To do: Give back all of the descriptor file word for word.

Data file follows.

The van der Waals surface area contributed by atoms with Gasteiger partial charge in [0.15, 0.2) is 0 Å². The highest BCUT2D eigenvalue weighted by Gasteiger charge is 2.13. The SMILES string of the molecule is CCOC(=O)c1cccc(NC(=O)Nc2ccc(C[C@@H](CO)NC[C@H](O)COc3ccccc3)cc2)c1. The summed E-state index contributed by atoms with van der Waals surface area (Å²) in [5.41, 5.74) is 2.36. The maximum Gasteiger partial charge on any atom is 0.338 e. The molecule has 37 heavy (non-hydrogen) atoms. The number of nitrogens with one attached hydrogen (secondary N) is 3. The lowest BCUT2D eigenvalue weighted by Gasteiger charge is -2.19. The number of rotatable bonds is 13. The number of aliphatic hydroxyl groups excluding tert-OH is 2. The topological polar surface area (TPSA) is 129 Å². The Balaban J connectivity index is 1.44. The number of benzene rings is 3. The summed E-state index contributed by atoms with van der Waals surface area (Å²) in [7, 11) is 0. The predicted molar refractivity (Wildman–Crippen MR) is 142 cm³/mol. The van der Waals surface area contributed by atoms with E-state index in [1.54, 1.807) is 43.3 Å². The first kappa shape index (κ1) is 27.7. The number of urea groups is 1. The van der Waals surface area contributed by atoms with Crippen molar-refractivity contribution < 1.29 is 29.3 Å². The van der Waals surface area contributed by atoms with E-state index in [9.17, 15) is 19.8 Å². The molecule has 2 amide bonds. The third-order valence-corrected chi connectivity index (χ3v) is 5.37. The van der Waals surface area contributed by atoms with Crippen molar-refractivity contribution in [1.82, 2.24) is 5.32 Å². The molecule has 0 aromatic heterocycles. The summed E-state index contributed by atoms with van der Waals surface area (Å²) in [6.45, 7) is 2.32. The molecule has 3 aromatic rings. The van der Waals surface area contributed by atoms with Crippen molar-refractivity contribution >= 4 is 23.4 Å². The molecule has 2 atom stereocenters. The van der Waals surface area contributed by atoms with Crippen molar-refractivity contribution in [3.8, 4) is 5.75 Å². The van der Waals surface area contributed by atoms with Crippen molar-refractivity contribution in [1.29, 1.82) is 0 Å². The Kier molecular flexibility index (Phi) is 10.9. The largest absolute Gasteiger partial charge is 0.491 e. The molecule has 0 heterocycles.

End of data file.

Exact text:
The van der Waals surface area contributed by atoms with Gasteiger partial charge in [0.15, 0.2) is 0 Å². The highest BCUT2D eigenvalue weighted by Gasteiger charge is 2.13. The SMILES string of the molecule is CCOC(=O)c1cccc(NC(=O)Nc2ccc(C[C@@H](CO)NC[C@H](O)COc3ccccc3)cc2)c1. The summed E-state index contributed by atoms with van der Waals surface area (Å²) in [5.41, 5.74) is 2.36. The maximum Gasteiger partial charge on any atom is 0.338 e. The molecule has 37 heavy (non-hydrogen) atoms. The number of nitrogens with one attached hydrogen (secondary N) is 3. The lowest BCUT2D eigenvalue weighted by Gasteiger charge is -2.19. The number of rotatable bonds is 13. The number of aliphatic hydroxyl groups excluding tert-OH is 2. The topological polar surface area (TPSA) is 129 Å². The Balaban J connectivity index is 1.44. The number of benzene rings is 3. The summed E-state index contributed by atoms with van der Waals surface area (Å²) in [7, 11) is 0. The predicted molar refractivity (Wildman–Crippen MR) is 142 cm³/mol. The van der Waals surface area contributed by atoms with E-state index in [1.54, 1.807) is 43.3 Å². The first kappa shape index (κ1) is 27.7. The number of urea groups is 1. The van der Waals surface area contributed by atoms with Crippen molar-refractivity contribution < 1.29 is 29.3 Å². The van der Waals surface area contributed by atoms with E-state index in [9.17, 15) is 19.8 Å². The molecule has 2 amide bonds. The third-order valence-corrected chi connectivity index (χ3v) is 5.37. The van der Waals surface area contributed by atoms with Crippen molar-refractivity contribution in [1.82, 2.24) is 5.32 Å². The molecule has 0 aromatic heterocycles. The summed E-state index contributed by atoms with van der Waals surface area (Å²) in [6.45, 7) is 2.32. The molecule has 3 aromatic rings. The van der Waals surface area contributed by atoms with Crippen molar-refractivity contribution >= 4 is 23.4 Å². The molecule has 2 atom stereocenters. The van der Waals surface area contributed by atoms with Crippen molar-refractivity contribution in [3.8, 4) is 5.75 Å². The van der Waals surface area contributed by atoms with Crippen molar-refractivity contribution in [1.29, 1.82) is 0 Å². The Kier molecular flexibility index (Phi) is 10.9. The largest absolute Gasteiger partial charge is 0.491 e. The molecule has 0 heterocycles.